By all measures, this year’s monsoon is making up for lost time.
Historical records from the Santa Cruz River valley are checkered wildly. One year’s entry marks the river as “full of water” and in another year there was so little water that entire villages had to pack up and move. This living river in the Sonoran Desert has historically, geologically, had boom and bust years, and the wide variations affected populations of humans, wildlife and plant communities. In recent history, rainfall in a typical monsoon (June–September) in Tucson totals three-and-a-half inches. Last year (2020) was one of the hottest, driest years on record, with only 1.62 inches of monsoon rain. This year, we have already logged 11.86 inches of rain during the monsoon—with more in the forecast!
By all measures, this year’s monsoon is making up for lost time. A burst of green grasses, plants, and trees grow and flower in reaction to the bountiful water at the Santa Cruz River’s headwaters in the San Rafael Valley, and across upper reaches of the river’s floodplain, which is the flat, terraced plain that forms over years of rivers flooding and receding. This vegetation helps stabilize the topsoil, and the seeds that fall and wash downstream will propagate and provide food for many types of wildlife. Fish, like the Gila topminnow, expand their habitat as they occasionally get washed downriver where new populations can establish. Monsoon river flows also scour the riverbed which results in more water percolating down into the aquifer. Taking Pima County’s Loop trail that parallels the Santa Cruz River makes it easy to see all the changes brought by the rain: wildflowers poking through the caked earth, a kaleidoscope of bright green trees, darting dragonflies and birds, toads and tadpoles. We welcome the changes, even if the sticky humidity feels foreign.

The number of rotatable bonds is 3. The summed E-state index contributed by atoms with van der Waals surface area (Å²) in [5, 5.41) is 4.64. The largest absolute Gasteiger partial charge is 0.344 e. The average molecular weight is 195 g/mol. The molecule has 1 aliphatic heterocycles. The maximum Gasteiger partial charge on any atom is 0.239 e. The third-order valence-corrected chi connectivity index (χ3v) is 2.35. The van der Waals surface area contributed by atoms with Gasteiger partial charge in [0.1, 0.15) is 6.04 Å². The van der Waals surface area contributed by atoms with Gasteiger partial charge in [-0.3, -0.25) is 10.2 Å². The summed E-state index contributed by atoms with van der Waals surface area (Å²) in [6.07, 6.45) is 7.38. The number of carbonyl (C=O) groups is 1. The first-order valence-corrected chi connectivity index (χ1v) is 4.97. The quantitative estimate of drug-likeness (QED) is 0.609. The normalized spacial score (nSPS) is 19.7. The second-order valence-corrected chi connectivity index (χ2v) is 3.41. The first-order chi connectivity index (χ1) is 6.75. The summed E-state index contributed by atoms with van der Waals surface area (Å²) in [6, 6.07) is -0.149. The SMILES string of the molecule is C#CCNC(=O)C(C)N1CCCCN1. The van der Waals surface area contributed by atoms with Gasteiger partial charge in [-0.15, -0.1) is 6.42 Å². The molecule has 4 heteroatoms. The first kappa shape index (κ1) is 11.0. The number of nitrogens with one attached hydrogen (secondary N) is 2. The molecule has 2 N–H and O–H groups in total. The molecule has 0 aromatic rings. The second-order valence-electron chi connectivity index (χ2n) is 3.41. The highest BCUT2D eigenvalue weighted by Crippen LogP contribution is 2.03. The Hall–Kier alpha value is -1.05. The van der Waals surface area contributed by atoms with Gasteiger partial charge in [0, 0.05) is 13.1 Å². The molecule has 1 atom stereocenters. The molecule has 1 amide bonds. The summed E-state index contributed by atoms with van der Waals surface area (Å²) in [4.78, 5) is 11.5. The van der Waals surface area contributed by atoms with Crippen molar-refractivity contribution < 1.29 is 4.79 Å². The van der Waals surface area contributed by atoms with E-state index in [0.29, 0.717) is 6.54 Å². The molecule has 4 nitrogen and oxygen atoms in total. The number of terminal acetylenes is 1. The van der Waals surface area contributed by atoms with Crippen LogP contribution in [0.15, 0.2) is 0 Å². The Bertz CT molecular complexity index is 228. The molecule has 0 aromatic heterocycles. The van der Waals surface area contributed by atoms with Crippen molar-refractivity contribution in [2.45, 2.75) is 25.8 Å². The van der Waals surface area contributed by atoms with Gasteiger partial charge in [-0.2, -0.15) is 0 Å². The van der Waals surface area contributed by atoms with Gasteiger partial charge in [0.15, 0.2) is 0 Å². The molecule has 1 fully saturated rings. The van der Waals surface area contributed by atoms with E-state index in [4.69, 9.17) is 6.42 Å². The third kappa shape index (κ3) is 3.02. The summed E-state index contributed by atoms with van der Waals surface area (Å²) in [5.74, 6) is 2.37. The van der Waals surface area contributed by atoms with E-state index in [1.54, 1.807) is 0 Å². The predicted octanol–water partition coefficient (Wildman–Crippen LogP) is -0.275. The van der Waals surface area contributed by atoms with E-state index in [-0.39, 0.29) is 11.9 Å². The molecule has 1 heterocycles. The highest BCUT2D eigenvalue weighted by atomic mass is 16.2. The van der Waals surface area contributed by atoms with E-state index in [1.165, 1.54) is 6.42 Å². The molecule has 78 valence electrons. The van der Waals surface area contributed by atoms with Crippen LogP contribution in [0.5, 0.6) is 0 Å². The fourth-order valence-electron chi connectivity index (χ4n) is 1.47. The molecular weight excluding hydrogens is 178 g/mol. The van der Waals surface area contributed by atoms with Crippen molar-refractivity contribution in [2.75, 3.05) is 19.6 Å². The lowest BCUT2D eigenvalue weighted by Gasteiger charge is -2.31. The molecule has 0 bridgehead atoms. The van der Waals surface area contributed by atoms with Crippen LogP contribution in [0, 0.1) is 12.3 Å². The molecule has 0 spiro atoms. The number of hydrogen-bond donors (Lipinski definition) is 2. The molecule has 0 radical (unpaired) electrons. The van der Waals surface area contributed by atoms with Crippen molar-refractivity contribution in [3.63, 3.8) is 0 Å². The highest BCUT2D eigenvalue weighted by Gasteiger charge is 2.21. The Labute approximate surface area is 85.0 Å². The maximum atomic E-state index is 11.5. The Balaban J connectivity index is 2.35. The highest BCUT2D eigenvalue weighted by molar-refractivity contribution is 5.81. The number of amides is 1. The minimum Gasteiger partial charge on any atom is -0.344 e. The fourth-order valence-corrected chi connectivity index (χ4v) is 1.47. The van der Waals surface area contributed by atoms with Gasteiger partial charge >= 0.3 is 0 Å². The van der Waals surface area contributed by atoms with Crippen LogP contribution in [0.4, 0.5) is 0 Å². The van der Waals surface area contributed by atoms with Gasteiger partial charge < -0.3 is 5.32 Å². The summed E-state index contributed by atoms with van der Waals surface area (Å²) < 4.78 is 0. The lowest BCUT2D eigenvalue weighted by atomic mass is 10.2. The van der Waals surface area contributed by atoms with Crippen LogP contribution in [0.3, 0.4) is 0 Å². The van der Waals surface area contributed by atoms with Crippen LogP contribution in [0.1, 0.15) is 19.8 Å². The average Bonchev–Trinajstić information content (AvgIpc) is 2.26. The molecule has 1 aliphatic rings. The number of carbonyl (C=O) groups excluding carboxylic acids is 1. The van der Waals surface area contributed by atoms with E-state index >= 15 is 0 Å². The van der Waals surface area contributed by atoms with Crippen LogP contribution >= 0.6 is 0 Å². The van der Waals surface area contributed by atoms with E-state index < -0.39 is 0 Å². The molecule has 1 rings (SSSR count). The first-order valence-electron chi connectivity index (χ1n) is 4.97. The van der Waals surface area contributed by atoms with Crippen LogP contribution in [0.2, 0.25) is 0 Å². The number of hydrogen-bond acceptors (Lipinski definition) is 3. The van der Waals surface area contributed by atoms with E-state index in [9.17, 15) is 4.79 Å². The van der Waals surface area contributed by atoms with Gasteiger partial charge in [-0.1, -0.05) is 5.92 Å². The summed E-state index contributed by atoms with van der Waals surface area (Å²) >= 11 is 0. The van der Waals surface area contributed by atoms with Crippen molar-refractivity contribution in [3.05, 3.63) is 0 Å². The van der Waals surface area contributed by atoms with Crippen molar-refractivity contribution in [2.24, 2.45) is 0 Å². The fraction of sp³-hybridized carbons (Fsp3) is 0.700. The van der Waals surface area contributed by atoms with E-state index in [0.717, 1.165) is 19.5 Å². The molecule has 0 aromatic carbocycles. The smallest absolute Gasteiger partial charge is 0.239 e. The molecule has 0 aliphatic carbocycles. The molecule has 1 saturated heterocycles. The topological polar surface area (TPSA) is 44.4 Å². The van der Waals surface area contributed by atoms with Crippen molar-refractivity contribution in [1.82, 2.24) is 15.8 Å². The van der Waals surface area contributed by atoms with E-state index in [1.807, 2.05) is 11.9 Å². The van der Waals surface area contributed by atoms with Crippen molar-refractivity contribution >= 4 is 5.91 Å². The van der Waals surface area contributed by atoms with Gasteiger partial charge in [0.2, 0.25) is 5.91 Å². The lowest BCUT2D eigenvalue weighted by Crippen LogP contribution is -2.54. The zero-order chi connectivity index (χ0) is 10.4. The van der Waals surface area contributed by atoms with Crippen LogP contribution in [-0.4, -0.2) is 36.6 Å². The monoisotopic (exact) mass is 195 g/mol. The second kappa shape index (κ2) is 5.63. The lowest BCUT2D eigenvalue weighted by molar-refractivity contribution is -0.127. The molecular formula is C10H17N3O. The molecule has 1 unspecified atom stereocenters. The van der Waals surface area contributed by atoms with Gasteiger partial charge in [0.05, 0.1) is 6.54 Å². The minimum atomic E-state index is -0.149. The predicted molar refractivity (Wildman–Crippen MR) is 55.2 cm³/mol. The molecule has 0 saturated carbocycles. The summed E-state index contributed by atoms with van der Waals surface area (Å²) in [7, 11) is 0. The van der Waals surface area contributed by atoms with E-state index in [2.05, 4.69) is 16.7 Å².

The monsoon rains have given the Santa Cruz River valley a much-needed quenching. And yet, the entire North American West has experienced 22 years of drought. So long, and so intense that it is no longer called a drought, but aridification—the long-term, more permanent drying of our region. The recent rainfall has been dramatic but is simply not enough to end the drought. The Santa Cruz is a tributary of the Gila River, which flows to the Colorado, making it part of the wider Colorado River Basin, where on August 16th, the first-ever water shortage was declared. Official reductions will limit Colorado River water available to Arizona and other Western states.
Hearing the crash of thunder during a late afternoon downpour spurs our efforts to conserve water, speed up conservation and better connect people with their natural resources because there is no end to the aridification in sight. Conservation strategies must be expanded. City and county leaders who create smart development policies can improve their community’s resilience and water security. Reclaimed, or recycled, water can sustain our desert river habitats. Planting trees on a large-scale can shade communities, while building rain gardens can will save our drinking water for drinking. Collaboration between cities, states, and sovereign tribes across the United States and Mexico is essential to not only cope but thrive in this changing climate.
Blog post by Luke Cole, associate director of the Santa Cruz River program, and Corinne Matesich, marketing communications manager